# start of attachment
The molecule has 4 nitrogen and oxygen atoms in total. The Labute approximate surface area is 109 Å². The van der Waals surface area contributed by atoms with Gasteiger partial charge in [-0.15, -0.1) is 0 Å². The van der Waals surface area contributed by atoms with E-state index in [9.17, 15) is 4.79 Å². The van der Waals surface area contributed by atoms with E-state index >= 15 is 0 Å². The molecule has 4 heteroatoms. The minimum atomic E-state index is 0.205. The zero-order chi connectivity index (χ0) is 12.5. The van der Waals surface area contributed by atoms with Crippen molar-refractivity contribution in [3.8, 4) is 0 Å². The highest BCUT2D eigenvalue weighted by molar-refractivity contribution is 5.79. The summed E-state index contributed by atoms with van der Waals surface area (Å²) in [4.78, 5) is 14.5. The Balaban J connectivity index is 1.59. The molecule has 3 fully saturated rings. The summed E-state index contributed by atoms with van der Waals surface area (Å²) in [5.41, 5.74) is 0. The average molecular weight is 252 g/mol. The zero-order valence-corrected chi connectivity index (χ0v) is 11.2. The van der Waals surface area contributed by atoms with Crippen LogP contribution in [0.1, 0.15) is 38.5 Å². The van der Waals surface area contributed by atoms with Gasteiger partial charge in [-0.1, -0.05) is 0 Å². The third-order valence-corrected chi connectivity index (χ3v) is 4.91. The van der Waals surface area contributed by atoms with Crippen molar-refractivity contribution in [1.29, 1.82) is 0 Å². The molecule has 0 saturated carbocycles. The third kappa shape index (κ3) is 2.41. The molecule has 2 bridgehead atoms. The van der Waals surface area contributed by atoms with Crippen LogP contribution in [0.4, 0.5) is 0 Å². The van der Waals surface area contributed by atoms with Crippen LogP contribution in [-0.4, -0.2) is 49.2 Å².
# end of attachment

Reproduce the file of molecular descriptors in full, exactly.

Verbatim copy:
The molecule has 4 nitrogen and oxygen atoms in total. The Labute approximate surface area is 109 Å². The van der Waals surface area contributed by atoms with Gasteiger partial charge in [-0.15, -0.1) is 0 Å². The van der Waals surface area contributed by atoms with E-state index in [9.17, 15) is 4.79 Å². The van der Waals surface area contributed by atoms with E-state index >= 15 is 0 Å². The molecule has 4 heteroatoms. The minimum atomic E-state index is 0.205. The zero-order chi connectivity index (χ0) is 12.5. The van der Waals surface area contributed by atoms with Crippen molar-refractivity contribution in [3.8, 4) is 0 Å². The highest BCUT2D eigenvalue weighted by molar-refractivity contribution is 5.79. The summed E-state index contributed by atoms with van der Waals surface area (Å²) in [4.78, 5) is 14.5. The Balaban J connectivity index is 1.59. The molecule has 3 fully saturated rings. The summed E-state index contributed by atoms with van der Waals surface area (Å²) in [5.41, 5.74) is 0. The average molecular weight is 252 g/mol. The zero-order valence-corrected chi connectivity index (χ0v) is 11.2. The van der Waals surface area contributed by atoms with Crippen LogP contribution in [0.1, 0.15) is 38.5 Å². The van der Waals surface area contributed by atoms with Gasteiger partial charge in [-0.1, -0.05) is 0 Å². The third-order valence-corrected chi connectivity index (χ3v) is 4.91. The van der Waals surface area contributed by atoms with Crippen molar-refractivity contribution in [1.29, 1.82) is 0 Å². The molecule has 0 saturated carbocycles. The third kappa shape index (κ3) is 2.41. The molecule has 2 bridgehead atoms. The van der Waals surface area contributed by atoms with Crippen LogP contribution in [0.4, 0.5) is 0 Å². The van der Waals surface area contributed by atoms with Crippen LogP contribution in [-0.4, -0.2) is 49.2 Å².